California governor Jerry Brown’s half-mocking push to win President Donald Trump’s affection for the state’s $10.6 billion-dollar bullet-train failed to mention that the project is projected to cost at least $6 billion more than originally planned, according to a new estimate consultants on the project announced Friday.
The main consultant on the mammoth cross-state project last week said its latest budget woes are the result of a “worst-case scenario,” driven by higher costs for land acquisition, issues in moving utility systems, and the need for safety barriers near freight lines, as well as legal and environmental mitigation for various landowners and stakeholders.
The latest budget setback earned front-page news in most California newspapers over the weekend, but Brown left out the project’s ever-expanding price tag in his Monday letter to Trump.
Brown invited Trump to visit the state’s Central Valley do see the high-speed rail line’s construction during his trip to California, the president’s first since his 2016 campaign. Trump on Tuesday will view the border-wall prototypes in San Diego and attend a Beverly Hills fundraiser.
“You have lamented that ‘We don’t have one fast train’ in our country,” Brown wrote. “Well, Mr. President, in California we are trying to fix that. We have a world-class train system under construction.”
“We invite you to come aboard and truly ‘Make America Great Again,'” he added.
It’s unlikely that Brown and Trump will meet during the president’s visit given the recent clashes between the two. Brown last week called the Justice Department’s lawsuit against the state’s sanctuary law part of a “reign of terror” against California.
Brown also highlighted California’s “thriving” economy, reminding the president that it is the “sixth largest in the world,” and took a direct shot at Trump’s efforts to build a border wall and his planned Tuesday visit to prototypes for the wall in San Diego.
“California thrives because we welcome immigrants and innovators across the globe,” Brown wrote. “You see in California, we are focusing on bridges, not walls.”
It is unlikely the Trump will swoop in and save Brown’s struggling pet project, despite his campaign pledge to pass a $1 trillion infrastructure bill and complaints about the state of the nation’s bridges, airports, and roads.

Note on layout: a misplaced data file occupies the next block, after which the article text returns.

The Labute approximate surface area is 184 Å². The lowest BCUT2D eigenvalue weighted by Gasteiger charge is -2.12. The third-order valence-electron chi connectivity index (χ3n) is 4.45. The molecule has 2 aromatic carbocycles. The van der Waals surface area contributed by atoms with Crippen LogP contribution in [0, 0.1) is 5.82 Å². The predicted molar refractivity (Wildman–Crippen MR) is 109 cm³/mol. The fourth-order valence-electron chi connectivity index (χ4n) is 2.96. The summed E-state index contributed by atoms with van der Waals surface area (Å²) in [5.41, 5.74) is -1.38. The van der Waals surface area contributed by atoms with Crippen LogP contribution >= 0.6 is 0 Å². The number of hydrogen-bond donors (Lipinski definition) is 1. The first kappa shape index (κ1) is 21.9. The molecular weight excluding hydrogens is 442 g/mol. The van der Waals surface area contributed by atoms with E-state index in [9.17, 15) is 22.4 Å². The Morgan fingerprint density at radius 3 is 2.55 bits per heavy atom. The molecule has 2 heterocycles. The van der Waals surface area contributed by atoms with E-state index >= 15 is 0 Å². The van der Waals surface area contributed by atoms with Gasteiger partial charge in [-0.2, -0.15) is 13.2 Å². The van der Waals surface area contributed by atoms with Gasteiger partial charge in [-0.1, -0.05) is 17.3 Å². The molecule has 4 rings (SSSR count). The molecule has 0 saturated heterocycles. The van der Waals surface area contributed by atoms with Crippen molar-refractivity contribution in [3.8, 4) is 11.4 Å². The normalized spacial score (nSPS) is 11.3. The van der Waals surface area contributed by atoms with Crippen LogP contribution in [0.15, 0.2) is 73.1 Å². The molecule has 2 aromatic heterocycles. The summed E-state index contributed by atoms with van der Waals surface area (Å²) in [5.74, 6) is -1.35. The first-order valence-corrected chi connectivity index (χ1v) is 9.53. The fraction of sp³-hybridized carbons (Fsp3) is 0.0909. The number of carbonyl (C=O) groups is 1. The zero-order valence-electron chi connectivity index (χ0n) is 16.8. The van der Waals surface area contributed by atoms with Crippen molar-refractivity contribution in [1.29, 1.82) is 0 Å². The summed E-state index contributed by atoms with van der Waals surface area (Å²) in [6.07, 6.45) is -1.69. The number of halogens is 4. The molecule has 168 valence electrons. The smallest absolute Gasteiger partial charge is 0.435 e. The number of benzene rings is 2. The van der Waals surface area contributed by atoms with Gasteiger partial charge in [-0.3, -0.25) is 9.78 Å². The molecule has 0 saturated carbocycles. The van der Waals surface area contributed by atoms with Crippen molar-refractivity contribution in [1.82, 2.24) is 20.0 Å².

Brown and other California Democrats teamed up with President Barack Obama in 2010 to provide more than $2.5 billion federal economic stimulus for the high-speed train project.
California Republicans, on the other hand, have labeled the effort a massive spending boondoggle that would require heavy government subsidies to operate with no realistic expectations that riders would utilize it enough to offset the annual costs.
After construction of the main line of the project missed a Sept. 30 deadline, House Majority Leader Kevin McCarthy (R., Calif.) called the bullet train a “colossal waste” of taxpayer dollars that is still not “ready for primetime.”
McCarthy also told the Washington Free Beacon that it is past time to scrap the project altogether.
“Turning a blind eye to the evidence showing this project is not ready for primetime, is not just irresponsible, it’s negligent,” he said.
McCarthy also estimates the real price tag to complete the project as exceeding $60 billion. The original rail plan called for 14 million rider-trips a year originating in the state’s rural Central Valley, but the number of rail and plane rides there have never exceeded a million annually, McCarthy has pointed out.
Despite Brown’s pleas, Congress has provided no new money for the rail line since Republicans took the majority in the House.
McCarthy has said he intends to keep it that way.
“I’ll continue to work to ensure this remains the case and no more federal taxpayer dollars are wasted on this project,” he said last fall.
Originally, the full rail service had an opening date of 2022 but that has shifted to 2025 at the earliest. Connection points also switched from initial plans to build the rail between Merced and Los Angeles to a new route between Bakersfield and San Jose.